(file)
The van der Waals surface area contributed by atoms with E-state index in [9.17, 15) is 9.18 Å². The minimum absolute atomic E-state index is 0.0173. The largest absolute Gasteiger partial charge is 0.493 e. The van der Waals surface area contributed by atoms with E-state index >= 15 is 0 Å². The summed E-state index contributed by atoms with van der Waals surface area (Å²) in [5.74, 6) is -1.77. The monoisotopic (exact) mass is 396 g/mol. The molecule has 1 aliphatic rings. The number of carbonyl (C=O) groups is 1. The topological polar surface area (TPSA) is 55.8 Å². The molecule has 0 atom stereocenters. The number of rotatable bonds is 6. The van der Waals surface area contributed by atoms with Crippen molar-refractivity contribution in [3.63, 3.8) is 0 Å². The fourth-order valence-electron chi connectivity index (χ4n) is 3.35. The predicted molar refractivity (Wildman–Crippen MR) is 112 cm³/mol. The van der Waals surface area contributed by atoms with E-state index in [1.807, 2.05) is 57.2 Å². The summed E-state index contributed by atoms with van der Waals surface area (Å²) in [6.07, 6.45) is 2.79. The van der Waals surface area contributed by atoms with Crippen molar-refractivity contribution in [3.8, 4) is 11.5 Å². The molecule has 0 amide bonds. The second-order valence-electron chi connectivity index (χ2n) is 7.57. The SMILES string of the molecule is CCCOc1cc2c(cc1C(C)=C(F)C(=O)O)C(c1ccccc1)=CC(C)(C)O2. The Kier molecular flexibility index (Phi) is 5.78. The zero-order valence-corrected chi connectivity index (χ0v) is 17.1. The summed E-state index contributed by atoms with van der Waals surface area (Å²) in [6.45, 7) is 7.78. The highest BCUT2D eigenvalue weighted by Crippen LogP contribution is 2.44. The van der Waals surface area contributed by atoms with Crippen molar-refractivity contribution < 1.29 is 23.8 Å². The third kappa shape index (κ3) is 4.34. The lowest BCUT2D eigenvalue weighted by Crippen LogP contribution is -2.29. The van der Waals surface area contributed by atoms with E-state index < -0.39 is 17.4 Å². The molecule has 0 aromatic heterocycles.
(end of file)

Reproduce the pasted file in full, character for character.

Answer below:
The van der Waals surface area contributed by atoms with E-state index in [9.17, 15) is 9.18 Å². The minimum absolute atomic E-state index is 0.0173. The largest absolute Gasteiger partial charge is 0.493 e. The van der Waals surface area contributed by atoms with E-state index >= 15 is 0 Å². The summed E-state index contributed by atoms with van der Waals surface area (Å²) in [5.74, 6) is -1.77. The monoisotopic (exact) mass is 396 g/mol. The molecule has 1 aliphatic rings. The number of carbonyl (C=O) groups is 1. The topological polar surface area (TPSA) is 55.8 Å². The molecule has 0 atom stereocenters. The number of rotatable bonds is 6. The van der Waals surface area contributed by atoms with Crippen molar-refractivity contribution in [3.63, 3.8) is 0 Å². The fourth-order valence-electron chi connectivity index (χ4n) is 3.35. The predicted molar refractivity (Wildman–Crippen MR) is 112 cm³/mol. The van der Waals surface area contributed by atoms with E-state index in [1.807, 2.05) is 57.2 Å². The summed E-state index contributed by atoms with van der Waals surface area (Å²) in [6.07, 6.45) is 2.79. The van der Waals surface area contributed by atoms with Crippen molar-refractivity contribution in [3.8, 4) is 11.5 Å². The molecule has 0 amide bonds. The second-order valence-electron chi connectivity index (χ2n) is 7.57. The SMILES string of the molecule is CCCOc1cc2c(cc1C(C)=C(F)C(=O)O)C(c1ccccc1)=CC(C)(C)O2. The Kier molecular flexibility index (Phi) is 5.78. The zero-order valence-corrected chi connectivity index (χ0v) is 17.1. The summed E-state index contributed by atoms with van der Waals surface area (Å²) in [6.45, 7) is 7.78. The highest BCUT2D eigenvalue weighted by Crippen LogP contribution is 2.44. The van der Waals surface area contributed by atoms with Crippen molar-refractivity contribution < 1.29 is 23.8 Å². The third kappa shape index (κ3) is 4.34. The lowest BCUT2D eigenvalue weighted by Crippen LogP contribution is -2.29. The van der Waals surface area contributed by atoms with E-state index < -0.39 is 17.4 Å². The molecule has 0 aromatic heterocycles.